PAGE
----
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Suppose $X$ is a message which takes values on the set $\{x_1, \dots, x_m\}$ with probability distribution $P_X$. We transmit the message $X$ over the channel $P_{Y|X}$ which outputs $Y$ taking values on finite alphabet $\mathcal{Y}$. Suppose we take $n$ independent samples from channel output; namely, $Y^n=(Y_1, Y_2, \dots, Y_n)$ with distribution $\prod_{i=1}^nP_{Y|X}(y_k|x)$ where $x$ is the message sent over the channel.

Hence, we have $m$ distributions $\{P_{Y^n|X}(\cdot|x_1), \dots, P_{Y^n|X}(\cdot|x_m)\}$. I am looking for a deterministic randomness extractor which works for all of these $m$ distributions, that is, a randomness $Ext:\mathcal{Y^n}$ such that for given $Y^n$ distributed as one of these $m$ distribution $Ext(Y^n)$ is $\epsilon-$close to uniform distribution over $\{0,1\}^r$ (in total variation distance sense).

What is the largest random bits that we can extract, i.e., the largest $r$? Is that $\min_{x}H_{\infty}(P_{Y^n|X}(\cdot|x))$?

The motivation of this comes from privacy.

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  • $\begingroup$ What if $Y=x$ deterministically? Then there is no entropy in $Y^m$. I don't see how your assumptions give anything beyond the usual problem of extraction. You want to deterministically extract from m iid samples from one of m distributions. $\endgroup$ – Thomas Apr 24 '14 at 3:50
  • $\begingroup$ @Thomas, can you plz specify which assumption you mean? yes this is so similar to the usual extraction, I just wanted to make sure that if instead of one distribution, we want to extract pure random bits from a class of distribution, then we can extract at best the minimum over the class of distribution of many random bits, i.e., minimum over $m$ distributions of min-entropy. Is that true? $\endgroup$ – SAmath Apr 24 '14 at 15:54
  • $\begingroup$ Yes, because an extractor could in particular be applied to any particular member of that class. $\,$ However, you won't necessarily be able to achieve that upper bound. $\;\;\;$ $\endgroup$ – user6973 Apr 24 '14 at 17:01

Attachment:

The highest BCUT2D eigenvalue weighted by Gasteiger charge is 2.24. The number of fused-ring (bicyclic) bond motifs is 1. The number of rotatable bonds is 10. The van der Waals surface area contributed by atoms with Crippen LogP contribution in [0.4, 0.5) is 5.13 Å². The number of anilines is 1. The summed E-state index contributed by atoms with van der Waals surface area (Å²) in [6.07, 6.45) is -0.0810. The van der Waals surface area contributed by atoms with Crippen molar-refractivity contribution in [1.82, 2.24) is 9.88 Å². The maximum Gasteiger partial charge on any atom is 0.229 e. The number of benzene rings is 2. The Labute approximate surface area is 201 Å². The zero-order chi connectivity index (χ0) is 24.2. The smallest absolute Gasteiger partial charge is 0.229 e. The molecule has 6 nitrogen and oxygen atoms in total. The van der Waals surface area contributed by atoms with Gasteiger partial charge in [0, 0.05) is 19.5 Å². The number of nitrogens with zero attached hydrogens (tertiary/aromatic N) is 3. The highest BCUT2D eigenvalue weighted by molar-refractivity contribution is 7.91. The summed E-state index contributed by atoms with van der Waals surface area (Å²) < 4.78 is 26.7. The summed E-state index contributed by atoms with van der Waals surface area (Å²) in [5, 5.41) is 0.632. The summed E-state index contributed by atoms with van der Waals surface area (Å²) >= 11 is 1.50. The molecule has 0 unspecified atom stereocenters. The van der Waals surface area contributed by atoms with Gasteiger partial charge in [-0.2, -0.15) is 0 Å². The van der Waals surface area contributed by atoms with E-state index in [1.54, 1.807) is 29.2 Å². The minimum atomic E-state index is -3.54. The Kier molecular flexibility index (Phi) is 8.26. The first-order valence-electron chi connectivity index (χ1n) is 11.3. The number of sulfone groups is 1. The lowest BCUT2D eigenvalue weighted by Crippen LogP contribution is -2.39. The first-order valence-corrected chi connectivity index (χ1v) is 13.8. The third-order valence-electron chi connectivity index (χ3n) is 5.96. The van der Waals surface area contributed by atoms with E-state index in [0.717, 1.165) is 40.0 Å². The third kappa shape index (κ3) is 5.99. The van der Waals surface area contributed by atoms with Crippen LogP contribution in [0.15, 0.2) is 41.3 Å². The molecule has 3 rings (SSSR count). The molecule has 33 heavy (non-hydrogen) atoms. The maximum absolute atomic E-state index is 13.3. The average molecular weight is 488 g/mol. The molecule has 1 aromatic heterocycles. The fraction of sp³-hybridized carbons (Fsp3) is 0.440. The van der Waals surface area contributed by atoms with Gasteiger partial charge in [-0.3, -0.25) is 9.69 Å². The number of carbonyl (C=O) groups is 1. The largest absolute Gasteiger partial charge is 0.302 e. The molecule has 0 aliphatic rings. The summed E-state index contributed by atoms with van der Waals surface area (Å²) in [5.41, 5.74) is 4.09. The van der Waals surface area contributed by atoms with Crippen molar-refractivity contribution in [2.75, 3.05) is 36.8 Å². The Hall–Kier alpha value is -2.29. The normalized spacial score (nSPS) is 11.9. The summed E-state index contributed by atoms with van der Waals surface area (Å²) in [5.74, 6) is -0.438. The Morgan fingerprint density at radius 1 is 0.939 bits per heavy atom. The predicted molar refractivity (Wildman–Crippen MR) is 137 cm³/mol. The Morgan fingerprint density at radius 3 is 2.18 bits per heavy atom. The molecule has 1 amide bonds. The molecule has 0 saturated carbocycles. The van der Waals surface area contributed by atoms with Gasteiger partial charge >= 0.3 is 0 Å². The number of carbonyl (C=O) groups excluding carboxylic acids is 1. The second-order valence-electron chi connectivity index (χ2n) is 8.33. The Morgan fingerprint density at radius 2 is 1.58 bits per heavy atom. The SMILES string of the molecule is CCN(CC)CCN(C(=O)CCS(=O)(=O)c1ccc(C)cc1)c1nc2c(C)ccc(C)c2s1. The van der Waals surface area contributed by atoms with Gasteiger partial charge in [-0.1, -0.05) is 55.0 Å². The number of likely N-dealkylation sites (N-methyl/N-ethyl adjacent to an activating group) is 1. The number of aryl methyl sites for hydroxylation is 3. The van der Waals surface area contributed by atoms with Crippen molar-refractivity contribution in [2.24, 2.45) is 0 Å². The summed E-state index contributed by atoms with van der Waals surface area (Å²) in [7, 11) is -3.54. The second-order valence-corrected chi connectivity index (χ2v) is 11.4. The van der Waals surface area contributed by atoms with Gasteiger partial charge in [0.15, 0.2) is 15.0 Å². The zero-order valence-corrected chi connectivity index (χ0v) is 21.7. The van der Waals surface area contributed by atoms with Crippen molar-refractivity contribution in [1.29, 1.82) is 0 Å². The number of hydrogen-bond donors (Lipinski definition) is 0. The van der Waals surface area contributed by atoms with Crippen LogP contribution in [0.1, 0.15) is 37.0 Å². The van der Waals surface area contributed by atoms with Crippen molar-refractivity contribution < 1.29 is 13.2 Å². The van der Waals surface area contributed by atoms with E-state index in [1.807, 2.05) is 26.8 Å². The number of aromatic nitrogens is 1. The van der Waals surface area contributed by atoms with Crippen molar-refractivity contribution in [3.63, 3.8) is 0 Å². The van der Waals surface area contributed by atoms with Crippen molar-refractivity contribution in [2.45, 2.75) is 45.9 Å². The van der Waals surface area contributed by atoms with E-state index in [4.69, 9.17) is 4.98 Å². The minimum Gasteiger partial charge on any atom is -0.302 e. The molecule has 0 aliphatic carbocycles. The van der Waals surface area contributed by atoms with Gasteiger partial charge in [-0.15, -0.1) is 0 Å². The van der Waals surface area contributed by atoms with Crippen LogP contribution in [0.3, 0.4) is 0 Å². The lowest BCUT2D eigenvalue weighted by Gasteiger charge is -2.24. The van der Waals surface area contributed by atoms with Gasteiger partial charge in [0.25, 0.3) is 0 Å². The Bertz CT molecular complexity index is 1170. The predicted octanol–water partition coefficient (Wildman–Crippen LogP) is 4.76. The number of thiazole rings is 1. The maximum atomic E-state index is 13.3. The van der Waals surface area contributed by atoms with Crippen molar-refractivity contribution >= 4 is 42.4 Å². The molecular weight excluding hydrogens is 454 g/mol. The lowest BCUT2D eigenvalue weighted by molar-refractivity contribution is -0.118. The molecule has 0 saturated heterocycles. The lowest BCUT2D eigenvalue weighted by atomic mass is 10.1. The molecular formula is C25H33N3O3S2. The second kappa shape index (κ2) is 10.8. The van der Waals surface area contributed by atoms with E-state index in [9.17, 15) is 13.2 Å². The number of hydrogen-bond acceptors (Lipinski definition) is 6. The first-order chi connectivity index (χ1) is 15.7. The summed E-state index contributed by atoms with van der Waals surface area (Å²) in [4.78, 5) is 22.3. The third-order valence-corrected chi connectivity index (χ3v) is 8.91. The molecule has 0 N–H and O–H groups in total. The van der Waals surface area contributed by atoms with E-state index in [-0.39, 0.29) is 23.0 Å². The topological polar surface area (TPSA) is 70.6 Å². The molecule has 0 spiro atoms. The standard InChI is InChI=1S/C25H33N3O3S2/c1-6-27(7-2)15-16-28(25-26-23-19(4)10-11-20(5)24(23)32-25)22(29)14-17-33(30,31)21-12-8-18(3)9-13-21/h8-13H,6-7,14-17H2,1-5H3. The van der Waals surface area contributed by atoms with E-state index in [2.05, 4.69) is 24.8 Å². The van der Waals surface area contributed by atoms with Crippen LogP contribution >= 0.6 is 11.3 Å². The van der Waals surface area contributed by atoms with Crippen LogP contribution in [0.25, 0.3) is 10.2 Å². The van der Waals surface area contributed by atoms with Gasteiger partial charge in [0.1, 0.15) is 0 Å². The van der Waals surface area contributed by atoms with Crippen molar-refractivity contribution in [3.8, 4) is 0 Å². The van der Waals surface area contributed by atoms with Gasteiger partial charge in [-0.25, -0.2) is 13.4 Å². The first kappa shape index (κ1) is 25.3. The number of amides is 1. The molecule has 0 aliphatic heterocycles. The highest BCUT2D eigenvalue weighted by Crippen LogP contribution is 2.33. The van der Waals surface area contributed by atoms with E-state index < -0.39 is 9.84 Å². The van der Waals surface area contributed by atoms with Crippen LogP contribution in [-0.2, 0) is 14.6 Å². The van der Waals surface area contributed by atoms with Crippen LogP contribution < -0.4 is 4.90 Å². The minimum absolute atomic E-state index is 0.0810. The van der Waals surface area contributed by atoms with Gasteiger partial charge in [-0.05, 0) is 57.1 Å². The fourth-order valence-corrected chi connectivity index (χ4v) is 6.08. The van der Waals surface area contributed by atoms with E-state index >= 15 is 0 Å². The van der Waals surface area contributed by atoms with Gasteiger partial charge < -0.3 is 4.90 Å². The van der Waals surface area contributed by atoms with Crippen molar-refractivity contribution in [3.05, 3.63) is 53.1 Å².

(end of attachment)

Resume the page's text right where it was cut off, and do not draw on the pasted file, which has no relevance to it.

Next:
• $\begingroup$ @RickyDemer thanks, but i cant get why we cant achieve this. Suppose we apply the extractor to the the worst distribution which yields the shortest random bits, why we can not achieve this when we apply that extractor to any other distribution $\endgroup$ – SAmath Apr 24 '14 at 20:35
  • $\begingroup$ There is not necessarily a worst distribution. $\:$ The uniform distributions on the sets {"00","10"},{"00","11"},{"00","01"} each have one bit of entropy and there is no deterministic extractor that works on all three of them. $\;\;\;\;$ $\endgroup$ – user6973 Apr 24 '14 at 21:21
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I came across this late. Don't know if this question still matters. I am posting this as an answer since it is too long for a comment.

If n can be 1 but m is not too large (say, at most a small exponential in the min-entropy), a random function will be a good extractor with high probability. It will cost you a factor of something like log m in the min-entropy.

However, for large values of n, you should be able to find a good deterministic extractor no matter how large m is since, once you condition on x, the distribution on outputs is IID. In particular, it is symmetric, so you can use as idea like von Neumann's trick or its generalizations to extract a small number of random bits just from the ordering of the elements. That might be enough to get the seed for a strong randomness extractor which could extract the rest of the randomness from the source. You have to be careful, but the idea would be to rely heavily on the IID structure to get a a deterministic extractor. Don't know if that's good enough for the application.

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